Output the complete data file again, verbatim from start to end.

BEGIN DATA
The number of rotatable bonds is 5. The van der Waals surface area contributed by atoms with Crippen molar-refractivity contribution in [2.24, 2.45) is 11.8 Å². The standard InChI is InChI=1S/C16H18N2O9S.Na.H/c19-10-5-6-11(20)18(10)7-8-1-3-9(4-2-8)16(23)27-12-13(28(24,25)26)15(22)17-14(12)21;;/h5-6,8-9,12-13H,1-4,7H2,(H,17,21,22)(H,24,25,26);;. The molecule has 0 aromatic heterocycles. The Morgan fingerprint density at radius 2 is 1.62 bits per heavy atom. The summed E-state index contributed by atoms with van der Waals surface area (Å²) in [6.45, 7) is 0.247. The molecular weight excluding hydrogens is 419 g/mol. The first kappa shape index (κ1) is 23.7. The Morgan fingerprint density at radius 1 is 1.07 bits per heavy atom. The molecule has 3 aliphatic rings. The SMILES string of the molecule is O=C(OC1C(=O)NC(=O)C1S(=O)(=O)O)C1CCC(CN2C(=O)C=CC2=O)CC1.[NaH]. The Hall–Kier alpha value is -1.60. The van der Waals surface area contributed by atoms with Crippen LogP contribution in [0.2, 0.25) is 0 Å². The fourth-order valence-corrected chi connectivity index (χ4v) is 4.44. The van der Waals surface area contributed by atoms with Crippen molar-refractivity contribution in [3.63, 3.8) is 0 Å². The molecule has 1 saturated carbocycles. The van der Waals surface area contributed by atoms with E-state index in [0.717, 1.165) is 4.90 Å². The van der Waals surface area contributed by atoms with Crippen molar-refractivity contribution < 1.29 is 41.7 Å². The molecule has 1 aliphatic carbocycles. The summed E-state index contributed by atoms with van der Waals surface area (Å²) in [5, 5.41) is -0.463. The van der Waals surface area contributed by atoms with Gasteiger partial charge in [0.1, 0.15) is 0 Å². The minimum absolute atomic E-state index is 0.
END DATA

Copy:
The number of rotatable bonds is 5. The van der Waals surface area contributed by atoms with Crippen molar-refractivity contribution in [2.24, 2.45) is 11.8 Å². The standard InChI is InChI=1S/C16H18N2O9S.Na.H/c19-10-5-6-11(20)18(10)7-8-1-3-9(4-2-8)16(23)27-12-13(28(24,25)26)15(22)17-14(12)21;;/h5-6,8-9,12-13H,1-4,7H2,(H,17,21,22)(H,24,25,26);;. The molecule has 0 aromatic heterocycles. The Morgan fingerprint density at radius 2 is 1.62 bits per heavy atom. The summed E-state index contributed by atoms with van der Waals surface area (Å²) in [6.45, 7) is 0.247. The molecular weight excluding hydrogens is 419 g/mol. The first kappa shape index (κ1) is 23.7. The Morgan fingerprint density at radius 1 is 1.07 bits per heavy atom. The molecule has 3 aliphatic rings. The SMILES string of the molecule is O=C(OC1C(=O)NC(=O)C1S(=O)(=O)O)C1CCC(CN2C(=O)C=CC2=O)CC1.[NaH]. The Hall–Kier alpha value is -1.60. The van der Waals surface area contributed by atoms with Crippen LogP contribution in [0.2, 0.25) is 0 Å². The fourth-order valence-corrected chi connectivity index (χ4v) is 4.44. The van der Waals surface area contributed by atoms with Crippen molar-refractivity contribution in [3.63, 3.8) is 0 Å². The molecule has 1 saturated carbocycles. The van der Waals surface area contributed by atoms with E-state index in [0.717, 1.165) is 4.90 Å². The van der Waals surface area contributed by atoms with Crippen molar-refractivity contribution < 1.29 is 41.7 Å². The molecule has 1 aliphatic carbocycles. The summed E-state index contributed by atoms with van der Waals surface area (Å²) in [5, 5.41) is -0.463. The van der Waals surface area contributed by atoms with Gasteiger partial charge in [0.1, 0.15) is 0 Å². The minimum absolute atomic E-state index is 0.